Hillel Geva: The Upper City in Second Temple Period Jerusalem on the Eve of the Roman Destruction

Additional lectures:

Yosef Garfinkel: The Enigma of the United Monarchy in the 10th Century BC: A View from Hurvat Qeiyafa

Moran Hajbi: A Recently Discovered Monumental Structure from post-70 AD and the Pre-Aelia Capitolina Period at the Stepped Street Excavations in the City of David

Gabriel Barkay: Highlights from the Temple Mount Sifting Project in Jerusalem

HT: G. M. Grena

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Archaeologists discovered a stone anchor in an underwater dig at Tel Dor.

Archaeologists have announced the discovery of 150 clay sealings from a Neolithic site in the Beth Shean Valley.

The Israeli team excavating el-Araj (Bethsaida?) signed a collaboration agreement with an Italian university for the exchange of researchers and students.

Five suspects were arrested after they were caught carrying out an illegal excavation in Galilee.

“Israel has opened its first underwater national park at the ancient port city of Caesarea, where divers can tour the 2,000-year-old remains of what was once a major complex extending into the sea.”

Israel will begin allowing individual tourists to arrive on July 1.

Jodi Magness discussed toilet issues at Qumran in a recent lecture.

The June issue of Near Eastern Archaeology includes a study from Gath on bone projectiles.

The three-day “Caesarea Maritima Conference” will begin on June 13 at 3:15 pm and continue through June 15 at 9:00 pm (Israel Time).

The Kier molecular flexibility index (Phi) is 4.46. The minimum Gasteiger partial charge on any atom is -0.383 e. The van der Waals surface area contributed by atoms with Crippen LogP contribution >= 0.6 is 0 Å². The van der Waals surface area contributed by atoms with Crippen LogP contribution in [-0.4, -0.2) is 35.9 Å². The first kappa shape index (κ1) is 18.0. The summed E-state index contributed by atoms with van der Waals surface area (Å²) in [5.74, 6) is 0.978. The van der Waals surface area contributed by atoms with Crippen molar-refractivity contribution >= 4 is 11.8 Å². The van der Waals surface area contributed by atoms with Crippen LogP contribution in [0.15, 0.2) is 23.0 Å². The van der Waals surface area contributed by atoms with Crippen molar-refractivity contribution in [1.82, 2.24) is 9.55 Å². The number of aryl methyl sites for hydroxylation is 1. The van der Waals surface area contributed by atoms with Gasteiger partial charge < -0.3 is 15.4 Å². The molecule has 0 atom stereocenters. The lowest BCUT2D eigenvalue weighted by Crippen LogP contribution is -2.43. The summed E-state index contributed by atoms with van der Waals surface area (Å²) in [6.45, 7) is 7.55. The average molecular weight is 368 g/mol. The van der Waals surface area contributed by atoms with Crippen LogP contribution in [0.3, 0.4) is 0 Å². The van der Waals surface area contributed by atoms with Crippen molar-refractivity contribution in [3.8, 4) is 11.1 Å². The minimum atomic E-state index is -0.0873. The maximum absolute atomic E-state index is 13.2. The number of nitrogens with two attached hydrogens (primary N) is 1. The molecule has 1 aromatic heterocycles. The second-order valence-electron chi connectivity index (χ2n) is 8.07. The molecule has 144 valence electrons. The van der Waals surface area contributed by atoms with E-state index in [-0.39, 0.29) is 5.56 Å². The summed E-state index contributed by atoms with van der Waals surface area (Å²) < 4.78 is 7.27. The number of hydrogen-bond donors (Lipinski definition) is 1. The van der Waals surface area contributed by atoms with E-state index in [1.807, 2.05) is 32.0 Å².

Eilat Mazar will be honored on July 1 with an evening of lectures by Amihai Mazar, Gabriel Barkay, Yitzhak Dvira, and Reut Ben Aryeh (in Hebrew).

“The years of archaeological excavations Israel has conducted at the Temple Mount have yielded no proof that the Temple ever existed in Jerusalem, Palestinian Authority Prime Minister Mohammad Shtayyeh said Monday evening.”

Bryan Windle has put together a very impressive list of “Top Ten Discoveries Related to David.”

Israel’s Good Name spent a day on Mount Hermon after it snowed.

New: Ancient Israel: From Abraham to the Roman Destruction of the Temple, 4th edition, edited by John Merrill and Hershel Shanks.

If you get Wayne Stiles and me in a room together, we’ll end up talking about the top 10 discoveries in Israel’s archaeology.

HT: Agade, Arne Halbakken, Ted Weis, Explorator, Charles Savelle, Paleojudaica

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“The Tel Ashkelon National Park in southern Israel is undergoing a large-scale renovation project that will open up previously unseen parts of the heritage site, including a recently excavated 2,000-year-old Roman basilica.” More than a mile of accessible pathways will also be added to the park.